The Spades offered two different calculations, both of which were based either partially or wholly on assessments from 2012 or 2013. Because the Spades did not explain how those later-year assessments relate to the property’s true tax value for 2011, their calculations have little or no probative weight.
But the Spades bought the property for $191,843 on February 11, 2011. A property’s sale price is often the best evidence of its value. See Hubler Realty Co. v. Hendricks County Assessor, 938 N.E.2d 311, 315 (Ind. Tax Ct. 2010) (finding that the Board’s determination assigning greater weight to the property’s purchase price than its appraised value was proper and supported by the evidence). That is particularly true in a case like this where the sale occurs less than a month before the relevant valuation date.
The Assessor offered no probative valuation evidence of his own to rebut that sale price. He instead simply described the procedures that were followed in computing assessments. But as the Indiana Tax Court has explained, strictly applying assessment regulations does not necessarily prove a property’s market value-in-use in an assessment appeal. See Eckerling, 841 N.E.2d at 678 (holding that taxpayers failed to make a case by simply focusing on the assessor’s methodology instead of offering market value-in-use evidence).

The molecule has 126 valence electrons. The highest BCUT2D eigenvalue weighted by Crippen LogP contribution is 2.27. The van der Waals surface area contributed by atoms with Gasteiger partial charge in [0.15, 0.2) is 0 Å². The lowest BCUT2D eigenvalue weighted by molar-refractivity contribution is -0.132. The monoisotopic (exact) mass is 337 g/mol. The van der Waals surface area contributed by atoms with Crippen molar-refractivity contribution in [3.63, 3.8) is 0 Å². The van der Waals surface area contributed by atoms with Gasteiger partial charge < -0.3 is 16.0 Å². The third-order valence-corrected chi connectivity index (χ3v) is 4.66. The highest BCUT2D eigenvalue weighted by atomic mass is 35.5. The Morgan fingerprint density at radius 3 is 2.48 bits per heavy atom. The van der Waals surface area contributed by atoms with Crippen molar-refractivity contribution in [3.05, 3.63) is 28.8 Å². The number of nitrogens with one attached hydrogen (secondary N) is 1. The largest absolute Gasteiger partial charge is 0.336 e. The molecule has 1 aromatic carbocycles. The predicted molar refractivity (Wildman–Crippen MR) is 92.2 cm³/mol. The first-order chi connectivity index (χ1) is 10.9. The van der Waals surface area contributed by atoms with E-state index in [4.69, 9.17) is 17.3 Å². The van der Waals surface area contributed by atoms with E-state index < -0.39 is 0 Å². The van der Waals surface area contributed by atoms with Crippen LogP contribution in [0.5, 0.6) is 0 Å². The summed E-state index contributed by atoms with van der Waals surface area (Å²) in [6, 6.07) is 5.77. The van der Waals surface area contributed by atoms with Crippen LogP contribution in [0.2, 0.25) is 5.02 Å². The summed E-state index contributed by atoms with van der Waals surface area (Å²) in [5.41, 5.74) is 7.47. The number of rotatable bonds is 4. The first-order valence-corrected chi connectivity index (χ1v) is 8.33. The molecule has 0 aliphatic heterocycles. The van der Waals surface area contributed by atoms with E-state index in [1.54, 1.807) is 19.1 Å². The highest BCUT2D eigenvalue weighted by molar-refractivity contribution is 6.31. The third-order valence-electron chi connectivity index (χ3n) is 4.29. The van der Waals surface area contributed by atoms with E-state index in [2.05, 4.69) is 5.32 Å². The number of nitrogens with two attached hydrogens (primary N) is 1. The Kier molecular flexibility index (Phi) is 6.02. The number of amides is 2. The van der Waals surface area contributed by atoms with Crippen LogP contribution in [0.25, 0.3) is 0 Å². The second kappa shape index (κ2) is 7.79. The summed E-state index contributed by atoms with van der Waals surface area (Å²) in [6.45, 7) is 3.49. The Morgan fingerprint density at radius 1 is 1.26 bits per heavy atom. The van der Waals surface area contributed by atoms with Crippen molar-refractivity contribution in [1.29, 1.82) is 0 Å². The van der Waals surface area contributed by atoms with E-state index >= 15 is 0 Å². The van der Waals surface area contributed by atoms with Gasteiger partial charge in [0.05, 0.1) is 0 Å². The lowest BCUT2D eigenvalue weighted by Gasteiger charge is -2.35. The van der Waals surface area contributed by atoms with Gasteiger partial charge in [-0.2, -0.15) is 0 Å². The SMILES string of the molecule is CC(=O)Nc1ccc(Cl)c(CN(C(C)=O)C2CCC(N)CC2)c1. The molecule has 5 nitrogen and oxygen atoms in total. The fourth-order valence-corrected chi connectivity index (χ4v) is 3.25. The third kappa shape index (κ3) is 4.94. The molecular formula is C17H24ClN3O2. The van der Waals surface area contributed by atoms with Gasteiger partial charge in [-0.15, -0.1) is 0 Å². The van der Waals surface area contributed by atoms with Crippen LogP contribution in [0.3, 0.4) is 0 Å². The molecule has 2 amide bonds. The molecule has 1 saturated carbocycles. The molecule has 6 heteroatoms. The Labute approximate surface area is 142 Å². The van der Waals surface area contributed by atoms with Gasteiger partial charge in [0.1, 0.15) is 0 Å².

The Assessor likewise offered no authority for using a ratio study to prove that an individual property’s assessment reflects its market value-in-use. In fact, the International Association of Assessing Official’s Standard on Ratio Studies, which 50 IAC 27-1-4 incorporates by reference, prohibits using ratio studies for that purpose:
Assessors, appeal boards, taxpayers, and taxing authorities can use ratio studies to evaluate the fairness of funding distributions, the merits of class action claims, or the degree of discrimination. . . . .However, ratio study statistics cannot be used to judge the level of appraisal of an individual parcel. Such statistics can be used to adjust assessed values on appealed properties to the common level.
INTERNATIONAL ASSOCIATION OF ASSESSING OFFICIALS STANDARD ON RATIO STUDIES VERSION 17.03 Part 2.3 (Approved by IAAO Executive Board 07/21/2007) (bold added, italics in original).